We meta-analyzed the diagnostic accuracy of the Patient Health Questionnaire-9 (PHQ-9) depression screening tool. We compared results for two statistical methods proposed by Steinhauser and by Jones to account for missing cut-offs, with results from a series of bivariate random effects models (BRM) estimated separately at each cut-off. We applied the methods to a dataset that contained information only on cut-offs that were reported in the primary publications,
and to the full IPD dataset that contained information for all cut-offs for every study. For each method, we estimated pooled sensitivity and specificity and associated 95% confidence intervals for each cut-off and area under the curve (AUC).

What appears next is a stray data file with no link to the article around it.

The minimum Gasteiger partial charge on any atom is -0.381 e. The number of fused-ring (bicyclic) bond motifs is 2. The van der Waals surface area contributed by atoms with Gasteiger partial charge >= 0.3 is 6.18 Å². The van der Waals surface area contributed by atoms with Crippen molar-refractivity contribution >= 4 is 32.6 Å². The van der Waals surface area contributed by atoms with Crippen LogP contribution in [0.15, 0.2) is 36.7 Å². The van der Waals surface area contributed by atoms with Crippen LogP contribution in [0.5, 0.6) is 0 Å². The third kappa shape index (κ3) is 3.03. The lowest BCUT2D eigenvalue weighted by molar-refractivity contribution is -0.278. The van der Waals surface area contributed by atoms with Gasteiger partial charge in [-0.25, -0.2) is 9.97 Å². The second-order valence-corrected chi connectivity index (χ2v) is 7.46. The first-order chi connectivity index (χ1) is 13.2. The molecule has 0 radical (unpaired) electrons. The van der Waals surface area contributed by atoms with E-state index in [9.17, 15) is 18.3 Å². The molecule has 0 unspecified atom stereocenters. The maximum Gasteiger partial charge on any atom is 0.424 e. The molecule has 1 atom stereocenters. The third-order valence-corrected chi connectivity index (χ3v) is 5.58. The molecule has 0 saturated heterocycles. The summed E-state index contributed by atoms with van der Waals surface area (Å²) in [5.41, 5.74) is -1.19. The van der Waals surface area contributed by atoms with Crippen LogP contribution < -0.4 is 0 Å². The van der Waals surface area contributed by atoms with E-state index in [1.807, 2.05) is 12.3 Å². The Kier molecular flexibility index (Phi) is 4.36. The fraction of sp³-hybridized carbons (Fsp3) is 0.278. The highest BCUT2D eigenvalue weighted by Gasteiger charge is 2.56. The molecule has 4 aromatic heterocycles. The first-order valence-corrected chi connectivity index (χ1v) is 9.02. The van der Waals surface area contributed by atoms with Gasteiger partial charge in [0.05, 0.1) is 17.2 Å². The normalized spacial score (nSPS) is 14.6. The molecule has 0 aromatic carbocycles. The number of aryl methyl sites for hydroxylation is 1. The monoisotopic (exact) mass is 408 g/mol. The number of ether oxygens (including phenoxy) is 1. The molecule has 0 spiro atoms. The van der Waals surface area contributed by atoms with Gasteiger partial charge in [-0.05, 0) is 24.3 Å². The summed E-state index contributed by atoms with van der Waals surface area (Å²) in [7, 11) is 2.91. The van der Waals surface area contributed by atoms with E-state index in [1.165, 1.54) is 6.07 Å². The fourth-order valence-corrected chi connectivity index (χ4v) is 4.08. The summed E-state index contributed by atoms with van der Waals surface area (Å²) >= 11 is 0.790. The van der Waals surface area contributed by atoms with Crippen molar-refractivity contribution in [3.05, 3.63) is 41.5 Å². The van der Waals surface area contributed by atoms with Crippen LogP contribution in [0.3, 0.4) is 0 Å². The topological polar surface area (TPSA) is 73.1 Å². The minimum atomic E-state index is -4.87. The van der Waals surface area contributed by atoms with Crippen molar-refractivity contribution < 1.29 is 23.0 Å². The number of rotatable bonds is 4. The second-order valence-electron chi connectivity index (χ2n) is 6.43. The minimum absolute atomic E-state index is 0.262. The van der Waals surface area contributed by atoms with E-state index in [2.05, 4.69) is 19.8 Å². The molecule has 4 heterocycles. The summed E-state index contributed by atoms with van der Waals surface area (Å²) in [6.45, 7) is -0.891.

The full IPD dataset comprised data from 45 studies, 15,020 subjects and 1,972 cases of major depression, and included information on every possible cut-off.
When using data available in publications, using statistical approaches out-performed the BRM applied to the same data.
AUC was similar for all approaches when using the full IPD dataset, though pooled estimates were slightly different.
Overall, using statistical methods to fill in missing cut-off data recovered the receiver operating characteristic (ROC) curve from the full IPD dataset well when using only the published subset. All methods performed similarly when applied to the full IPD dataset.
- individual participant data
- diagnostic accuracy
- bivariate random effects model